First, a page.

Over at Millennial, Nathaniel Romano, SJ looks at the recent Supreme Court decision on campaign contributions and poses exactly the right questions about the relationship between money and political participation. The money quote:
As some of you may know, NCR is conducting its annual webathon this week. Every morning, I get up, brew the coffee, read the paper, look at my notes, sit down at the computer and do my part, writing hopefully provocative commentary on the Church, politics, and the estuary where the two intersect. This week, we need you to do your part. You can brew coffee if you wish. You do not have to retrieve any dog-eared books. You do not need to take any notes.
Last night, a diverse group of political hands met at Georgetown to discuss the moral implications of partisanship. The evening’s discussion was the fifth event sponsored by John Carr’s Initiative on Catholic Social Thought in Public Life and one can only hope that these discussions permeate the otherwise intellectually moribund political class that currently calls the shots in this city.
In Sunday's Washington Post, Kathleen Parker has a good examination of the GOP's willingness to look the other way when they find they are dancing with racists. As she rightly notes, it is wrong to suggest that all Republicans are racist, but it is also wrong to deny that the GOP needs to do a better job distancing itself from racists, and not just racists but cranks of all varieties.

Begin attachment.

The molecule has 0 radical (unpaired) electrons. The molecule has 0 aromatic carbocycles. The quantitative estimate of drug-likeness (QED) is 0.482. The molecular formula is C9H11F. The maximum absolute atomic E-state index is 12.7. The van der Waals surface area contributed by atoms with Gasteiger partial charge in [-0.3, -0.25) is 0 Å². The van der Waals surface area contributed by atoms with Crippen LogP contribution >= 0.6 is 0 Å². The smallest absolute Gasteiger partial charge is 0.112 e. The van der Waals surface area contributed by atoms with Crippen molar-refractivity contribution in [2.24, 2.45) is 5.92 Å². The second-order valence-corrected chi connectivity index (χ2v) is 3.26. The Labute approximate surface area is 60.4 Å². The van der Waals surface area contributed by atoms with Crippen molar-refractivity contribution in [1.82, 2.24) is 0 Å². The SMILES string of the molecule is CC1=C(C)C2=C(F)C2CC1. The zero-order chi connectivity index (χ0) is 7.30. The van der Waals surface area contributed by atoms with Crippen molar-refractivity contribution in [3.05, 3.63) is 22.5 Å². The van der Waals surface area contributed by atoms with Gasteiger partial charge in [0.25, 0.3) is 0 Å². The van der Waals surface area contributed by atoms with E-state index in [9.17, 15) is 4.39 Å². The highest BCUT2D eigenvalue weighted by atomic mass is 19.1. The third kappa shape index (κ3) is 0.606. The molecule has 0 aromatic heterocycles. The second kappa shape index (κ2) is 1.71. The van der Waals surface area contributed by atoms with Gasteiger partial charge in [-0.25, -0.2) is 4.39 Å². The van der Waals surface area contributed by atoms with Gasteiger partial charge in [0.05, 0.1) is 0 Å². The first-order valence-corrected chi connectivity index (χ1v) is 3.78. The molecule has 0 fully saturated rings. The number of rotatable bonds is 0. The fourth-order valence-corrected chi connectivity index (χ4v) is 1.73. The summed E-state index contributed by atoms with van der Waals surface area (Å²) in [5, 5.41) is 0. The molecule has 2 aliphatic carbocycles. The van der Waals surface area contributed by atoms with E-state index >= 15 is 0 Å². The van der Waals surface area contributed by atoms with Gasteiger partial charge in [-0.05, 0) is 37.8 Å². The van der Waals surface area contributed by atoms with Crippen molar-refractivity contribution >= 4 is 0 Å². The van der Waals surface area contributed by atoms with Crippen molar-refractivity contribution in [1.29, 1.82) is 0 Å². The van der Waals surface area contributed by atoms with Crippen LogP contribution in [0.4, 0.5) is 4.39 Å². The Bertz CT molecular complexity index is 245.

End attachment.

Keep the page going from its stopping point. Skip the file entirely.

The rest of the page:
Mollie Hemingway, writing at The Federalist, correctly chastises Sarah Palin for telling the National Rifle Association convention that "waterboarding is how we baptize terrorists." Everything about the comment is offensive in the extreme but what really caught my attention was how she set up the remark. Palin said, "If I were in charge..." Obviously, with that premise, whatever follows is likely to be delusional.
Speaking at a Rotary Club meeting back home in Cincinnati, Speaker of the House John Boehner placed the blame for the lack of progress on immigration reform squarely where it belongs, with his own caucus. Let's hope this indicates he is ready to bring the bill to the floor.
Throughout the run-up to the canonizations, and indeed at the ceremony itself yesterday, the two men to be canonized were referred to as St. Pope John XXIII and St. Pope John Paul II. Indeed, on the altar where the remains of John Paul II are kept, the stone reads “Sanctus Johannes Paulus PP. II.” I would have preferred that we referred to St. Angelo Roncalli and St. Karol Wojtyla because the Church canonizes the person, not the pontificate.
Another beautiful Easter Hymn:
In case you missed it on the NCR homepage, this commentary by John Gehring and Kim Daniels makes the important case that we Catholics in the U.S. need to focus on what unites us, and start with our Catholicism first, and not let political divisions get in the way of sowing the seeds of the Kingdom. Gehring is a man of the left and Daniels is a woman of the right. It is good to see them working together.
The Courier Journal has an op-ed today from Richard Trumka and Fr. Clete Kiley, making the Catholic case for a minimum wage. Can't wait to hear what our friends at the Acton Institute have to say about this!